We now have information on 800,000 people in our terrorist databases. We have “big data,” as the people would say who pretend to know something about it. Big Data, they often claim, will solve the problem. To my mind, we have a big search, analysis and distribution problem, and despite “big data” claims of prowess, connecting the dots before a terrorist strikes is never going to be an easy thing.
As the investigation of the Boston Marathon bombings continues, one of the more clouded aspects is the tale of “Misha,” a mysterious US-based Islamist who has been accused by members of the Tsarnaev family of radicalizing Tamerlan Tsarnaev, the elder of the two alleged bombers. Today I was able to meet “Misha,” whose real name is Mikhail Allakhverdov.
For all the calls to consider ramping up rail security after police foiled what’s being called the first al-Qaeda directed plot in the country, experts suggest investing in counter-terrorism intelligence remains the best way to keep the public safe.
You have heard the saying, if it walks like a duck, quacks like a duck, and looks like a duck, it must be a duck. News sources and government officials tell us we live in a world of constant cyber attack, so we must be at war, right? In cyber world, this kind of talk is harmful and obscures the new world in which we really exist. We are not at war – we are in conflict, and some of the tools we are using cross interesting and controversial 20th-century political lines.
National security scholar Dr. Joshua Sinai has just published a new analysis on the evolving threat to US interests by Al Qaeda and their associated adherents. The underlying premise is that the serious threat to U.S. interests from Al Qaeda has not diminished, but it has changed. Testimony provided Tuesday by ODNI director General James Clapper suggests the threat of the core al Qaeda is severely weakened, though associated groups remain an issue. Which viewpoint will prevail?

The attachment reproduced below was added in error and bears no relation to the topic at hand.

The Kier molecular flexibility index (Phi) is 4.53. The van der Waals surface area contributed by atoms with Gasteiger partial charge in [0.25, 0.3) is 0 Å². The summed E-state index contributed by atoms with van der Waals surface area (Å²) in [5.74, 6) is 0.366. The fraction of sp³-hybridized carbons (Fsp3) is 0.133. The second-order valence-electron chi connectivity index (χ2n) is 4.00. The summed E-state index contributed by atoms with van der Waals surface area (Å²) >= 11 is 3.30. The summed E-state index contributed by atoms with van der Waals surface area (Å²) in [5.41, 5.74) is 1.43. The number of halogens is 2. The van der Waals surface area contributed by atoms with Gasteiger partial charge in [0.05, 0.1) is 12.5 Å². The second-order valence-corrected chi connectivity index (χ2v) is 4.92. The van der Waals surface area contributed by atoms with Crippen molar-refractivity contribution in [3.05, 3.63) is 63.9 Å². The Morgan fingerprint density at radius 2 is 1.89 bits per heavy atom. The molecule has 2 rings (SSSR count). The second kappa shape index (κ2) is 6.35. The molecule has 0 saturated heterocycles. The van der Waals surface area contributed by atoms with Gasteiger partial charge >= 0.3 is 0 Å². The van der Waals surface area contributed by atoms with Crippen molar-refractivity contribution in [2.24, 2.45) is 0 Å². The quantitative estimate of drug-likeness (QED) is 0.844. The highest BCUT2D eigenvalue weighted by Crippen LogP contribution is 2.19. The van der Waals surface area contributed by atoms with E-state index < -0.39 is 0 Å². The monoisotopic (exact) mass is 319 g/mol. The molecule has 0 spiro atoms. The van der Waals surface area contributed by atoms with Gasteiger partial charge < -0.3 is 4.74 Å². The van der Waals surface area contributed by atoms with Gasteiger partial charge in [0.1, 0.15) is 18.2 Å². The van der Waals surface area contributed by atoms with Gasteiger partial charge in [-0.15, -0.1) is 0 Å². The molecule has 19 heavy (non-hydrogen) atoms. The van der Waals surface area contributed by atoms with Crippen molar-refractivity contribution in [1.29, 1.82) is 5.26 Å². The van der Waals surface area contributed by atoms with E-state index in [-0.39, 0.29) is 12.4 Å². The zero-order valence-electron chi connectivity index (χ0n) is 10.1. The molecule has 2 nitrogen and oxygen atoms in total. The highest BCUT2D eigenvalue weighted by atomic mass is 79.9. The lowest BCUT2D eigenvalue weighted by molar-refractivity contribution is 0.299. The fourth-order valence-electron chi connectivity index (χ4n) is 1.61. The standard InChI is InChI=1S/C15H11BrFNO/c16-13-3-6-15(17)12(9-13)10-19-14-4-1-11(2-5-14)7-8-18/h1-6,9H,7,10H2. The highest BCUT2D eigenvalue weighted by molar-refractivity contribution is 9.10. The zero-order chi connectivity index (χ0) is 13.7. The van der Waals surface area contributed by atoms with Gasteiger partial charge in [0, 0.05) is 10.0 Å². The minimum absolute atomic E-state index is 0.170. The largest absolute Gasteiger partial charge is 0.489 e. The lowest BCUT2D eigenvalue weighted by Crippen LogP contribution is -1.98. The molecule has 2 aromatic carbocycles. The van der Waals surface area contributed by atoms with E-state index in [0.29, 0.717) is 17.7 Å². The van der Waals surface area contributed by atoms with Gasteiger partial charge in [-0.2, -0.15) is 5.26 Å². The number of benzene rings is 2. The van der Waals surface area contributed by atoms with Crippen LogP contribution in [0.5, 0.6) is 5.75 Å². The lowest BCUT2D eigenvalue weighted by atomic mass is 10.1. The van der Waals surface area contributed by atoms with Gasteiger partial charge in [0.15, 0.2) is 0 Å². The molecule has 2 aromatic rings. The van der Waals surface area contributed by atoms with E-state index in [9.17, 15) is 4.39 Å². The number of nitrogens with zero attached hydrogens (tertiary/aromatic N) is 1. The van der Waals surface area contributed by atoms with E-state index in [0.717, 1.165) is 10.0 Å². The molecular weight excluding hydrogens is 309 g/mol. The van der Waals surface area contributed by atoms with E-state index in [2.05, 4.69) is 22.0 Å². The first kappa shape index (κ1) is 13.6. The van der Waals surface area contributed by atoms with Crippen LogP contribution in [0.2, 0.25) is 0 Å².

By Alex Sorin
The news of the violent gang rape of a young Indian woman on a public bus and her subsequent death has shocked the world and led to protests and unrest. While increased security is by no means the sole solution, certain security measures can help alert law enforcement of similar incidents and assist in catching the perpetrators. While surveillance technology can help, just as critical is an Incident Management System.
By Doug Doan
So far, none of the presidential candidates have mentioned much about Homeland Security. With so many other problems, issues surrounding how best to organize, manage and lead the vast DHS bureaucracy are just not that important. Too bad. I would have liked to see the candidates talk about what they might do. Here is an agenda that I happily provide.
There has been a great deal of media coverage relating to an FBI/DHS document detailing likely anarchist activity during the Republican and Democratic National Conventions. The vast majority of that coverage has related to the threat of anarchists using Molotov cocktails, acid filled eggs, or even IEDs and IIDs. It appears an FBI/DHS report over-states and sensationalizes some of the likely threats from anarchists, as most recently expressed in their Joint Intelligence Bulletin released August 21, 2012.
Information travels through America’s cyber networks at the speed of light. The legislation that will be used to govern some aspects of network security is traveling at the speed of bureaucracy. The Senate has been debating two cybersecurity bills that will impact U.S. cybersecurity standards, but whatever Congress eventually decides, the onus is on U.S. citizens and businesses to step up their individual security efforts.
When looking at the developments of the last year and a half in the Middle East, it seems quite clear that the media was too quick to coin the term “Arab Spring” to describe the popular unrest and overthrow of regimes in significant parts of the Arab World. It would be more appropriate to refer to what is happening in the region as the “Islamist Spring” because it is creating unprecedented opportunities for Islamist political movements to finally grasp the reins of power, such as with the elections in Egypt. All of this, of course, has implications for the region and the United States.